A chat in a private slack made me remember my first hardware hack:
I had a 386 PC. It had a "lock" on it, that prevented it from booting
My dad locked it every day at 7PM
I unlocked it using a screwdriver, around 7.35PM, when he was doing the dishes after dinner
He never figured it out, until one day I didn't put the cover back on neatly. Ever since then, he would take the power cable as well
Three guesses what I spend my weekly allowance on that first week of not having a power cable
@Firesphere Just underscores my assertion that technical controls are not usually appropriate to address human risk factors.
"Once a human has seen the sensitive data they can remember it and misuse it later. I don't have a DLP tool that will prevent that."
@yojimbo It underscores my believe that you can't stop someone who has the right resources, the will and is able to outsmart the other party :D
@Firesphere Right - you have to refocus their will on something else to actually get a change. If you don't do that, and force a conflict, you'll get escalation that you can't control.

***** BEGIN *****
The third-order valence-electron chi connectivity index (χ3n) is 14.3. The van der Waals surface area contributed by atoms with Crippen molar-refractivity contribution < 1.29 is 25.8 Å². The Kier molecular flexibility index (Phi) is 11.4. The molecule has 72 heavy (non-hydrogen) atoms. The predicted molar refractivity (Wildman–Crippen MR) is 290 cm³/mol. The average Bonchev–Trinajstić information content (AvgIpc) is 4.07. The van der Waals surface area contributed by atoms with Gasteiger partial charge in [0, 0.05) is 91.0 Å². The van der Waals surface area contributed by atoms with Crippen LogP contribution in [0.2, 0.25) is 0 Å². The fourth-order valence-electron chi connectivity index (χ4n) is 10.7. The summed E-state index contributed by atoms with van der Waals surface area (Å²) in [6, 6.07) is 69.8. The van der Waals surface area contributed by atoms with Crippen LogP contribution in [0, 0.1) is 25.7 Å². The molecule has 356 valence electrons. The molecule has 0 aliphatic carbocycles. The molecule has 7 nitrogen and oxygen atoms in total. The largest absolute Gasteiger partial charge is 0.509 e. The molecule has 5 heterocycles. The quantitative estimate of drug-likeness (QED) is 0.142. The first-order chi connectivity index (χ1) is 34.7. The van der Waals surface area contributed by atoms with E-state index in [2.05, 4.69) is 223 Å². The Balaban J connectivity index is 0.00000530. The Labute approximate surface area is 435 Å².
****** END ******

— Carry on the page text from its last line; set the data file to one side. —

@yojimbo It was an i386 in my case. I'm not sure what my parents could've done against me :D
@Firesphere Well, they'd have to consider why they were objecting to you using the thing after 7pm, and why they were trying to use a technical control instead of actually looking at you and the PC directly.
I've got kids, and the 100% parenting rule I've used for myself is "actually get off the couch and go and engage instead of shouting unenforced threats".
@yojimbo Fair call. But they couldn't look at me. I did my homework, but I always locked my door (hey, don't look at me, I had a lock on my door, so I used it!)
Second, they had no clue what I did until I made a mistake (again, I still did my homework, so no school complaints).
Third, they didn't know what they were up to. Probably simpler times when it comes to computing.
@yojimbo Their reasons, however, were very simple and I can summarise it in two words:
@yojimbo But, anyway, to quote Sun Tzu:
“If you know the enemy and know yourself, you need not fear the result of a hundred battles. If you know yourself but not the enemy, for every victory gained you will also suffer a defeat. If you know neither the enemy nor yourself, you will succumb in every battle.”
@Firesphere I made sure my kids got locks on their doors (the sort that are easy to open from the outside if you need to). They use them all the time :-) like good little hackers.
@yojimbo They'll figure out how to prevent the outside opening soon enough ;)
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